- Milk stout. This style originated in the 1800s, when brewers added lactose, a type of milk sugar, to the recipe. This lent both sweetness and creaminess to the resulting brew. Fun fact: Beer was often served with breakfast and lunch in this era, so the name “milk stout” made it sound more nutritious.
- Oatmeal stout. True to its name, this stout incorporates oats in the mash. This addition gives the brew a silky texture and a touch of sweetness (though, it’s not as sweet as milk stout). In the 19th century, oatmeal stout was also seen as a healthy alternative to other beer styles.
- Baltic porter. Like imperial stout, this brew is a stronger cousin of traditional porter. Throughout the 1800s, it was exported to the Baltic region. There, local brewers created their own recipes using lager yeast instead of ale yeast for added crispness. This powerful porter offers caramel, licorice and toffee flavour notes.
- Robust porter. The name says it all: Robust porter has a stronger personality than classic porter. It’s made with bitter and roasted malts, which add hints of cocoa flavour. The sweetness from the malts still comes through, but you can also taste a touch of hop bitterness in this dark beer.
- Coffee porter. This java-scented brew (like its lesser-known cousin, coffee stout) has become prominent over the last 30 years. Adding coffee to a traditional porter recipe makes total sense, too. It gives the beer a roasty, nutty character that’s super-appealing.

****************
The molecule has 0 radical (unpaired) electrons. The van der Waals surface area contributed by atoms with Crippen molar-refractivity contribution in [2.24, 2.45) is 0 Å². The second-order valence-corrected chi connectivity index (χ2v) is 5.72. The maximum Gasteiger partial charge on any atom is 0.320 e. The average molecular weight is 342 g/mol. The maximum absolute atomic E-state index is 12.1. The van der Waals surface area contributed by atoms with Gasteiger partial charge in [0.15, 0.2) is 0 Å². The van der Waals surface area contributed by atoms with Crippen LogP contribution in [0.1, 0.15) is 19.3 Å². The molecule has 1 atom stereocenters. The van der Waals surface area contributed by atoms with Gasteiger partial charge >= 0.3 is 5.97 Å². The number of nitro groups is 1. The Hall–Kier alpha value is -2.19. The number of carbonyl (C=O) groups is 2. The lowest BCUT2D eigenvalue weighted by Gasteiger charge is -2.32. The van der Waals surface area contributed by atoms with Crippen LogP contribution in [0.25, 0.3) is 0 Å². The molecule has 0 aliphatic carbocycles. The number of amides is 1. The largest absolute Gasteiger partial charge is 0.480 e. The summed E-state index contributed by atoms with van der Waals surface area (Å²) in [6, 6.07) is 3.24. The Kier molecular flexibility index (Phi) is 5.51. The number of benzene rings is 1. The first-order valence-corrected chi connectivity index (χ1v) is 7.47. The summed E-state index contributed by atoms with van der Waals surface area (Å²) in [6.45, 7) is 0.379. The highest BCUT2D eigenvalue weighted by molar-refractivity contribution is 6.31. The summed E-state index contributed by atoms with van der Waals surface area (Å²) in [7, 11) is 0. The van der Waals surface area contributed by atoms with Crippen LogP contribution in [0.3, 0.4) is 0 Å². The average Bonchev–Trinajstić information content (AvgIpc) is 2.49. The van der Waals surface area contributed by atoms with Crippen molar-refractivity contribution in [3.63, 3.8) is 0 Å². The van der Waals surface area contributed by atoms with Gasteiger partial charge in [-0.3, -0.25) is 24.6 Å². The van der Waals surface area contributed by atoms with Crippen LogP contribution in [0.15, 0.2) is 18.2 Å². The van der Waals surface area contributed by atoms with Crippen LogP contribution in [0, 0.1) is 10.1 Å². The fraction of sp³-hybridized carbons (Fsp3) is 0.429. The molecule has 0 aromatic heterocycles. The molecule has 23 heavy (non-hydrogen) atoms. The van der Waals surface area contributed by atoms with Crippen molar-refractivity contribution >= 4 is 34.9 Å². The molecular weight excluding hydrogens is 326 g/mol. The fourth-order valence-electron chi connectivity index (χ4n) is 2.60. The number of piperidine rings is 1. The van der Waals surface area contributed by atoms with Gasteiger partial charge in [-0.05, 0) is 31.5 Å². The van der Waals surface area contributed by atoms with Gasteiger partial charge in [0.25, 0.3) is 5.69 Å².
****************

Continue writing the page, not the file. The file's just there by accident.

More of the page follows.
Can you substitute stout for porter?
It depends. If you simply want to sip a dark beer, then you can definitely substitute stout for porter (or vice versa), whenever you like. The taste profile will be a bit different, but you’ll get a glassful of rich, palate-pleasing flavours.
If you’re cooking with dark beer, substituting stout for porter can work if you keep each style’s typical aromas and flavour notes in mind. It’s a delicious experiment, and fun trying to taste the differences for yourself.
Cooking with stouts and porters
Stouts and porters work incredibly well in recipes. They’re often added to stews and desserts, where their typical flavours shine. But, as always, there’s plenty of room to experiment with them in other dishes.
We’re big fans of these beer styles, so we’ve created a bunch of recipes that show off their best features. Why not start off with an icy, refreshing Porter and Cold Brew Slushy Cocktail? It’ll change your iced coffee game forever. For a main course, our Hearty Irish Stew with Stout is a great cold-weather warm-up. It’s packed with tender beef and root veggies braised in a rich stout gravy.
The caramel and coffee flavour notes in porters and stouts also make chocolate desserts sing. First, we recommend our creamy Beer-a-Misu. A stout-and-espresso soak makes the ladyfingers in this classic dessert ultra-tender. For a deliciously simple treat, try our Fudgy Chocolate Stout Brownies. We dressed up a quick-and-easy boxed brownie mix with rich stout to give it the ultimate fudgy flavour.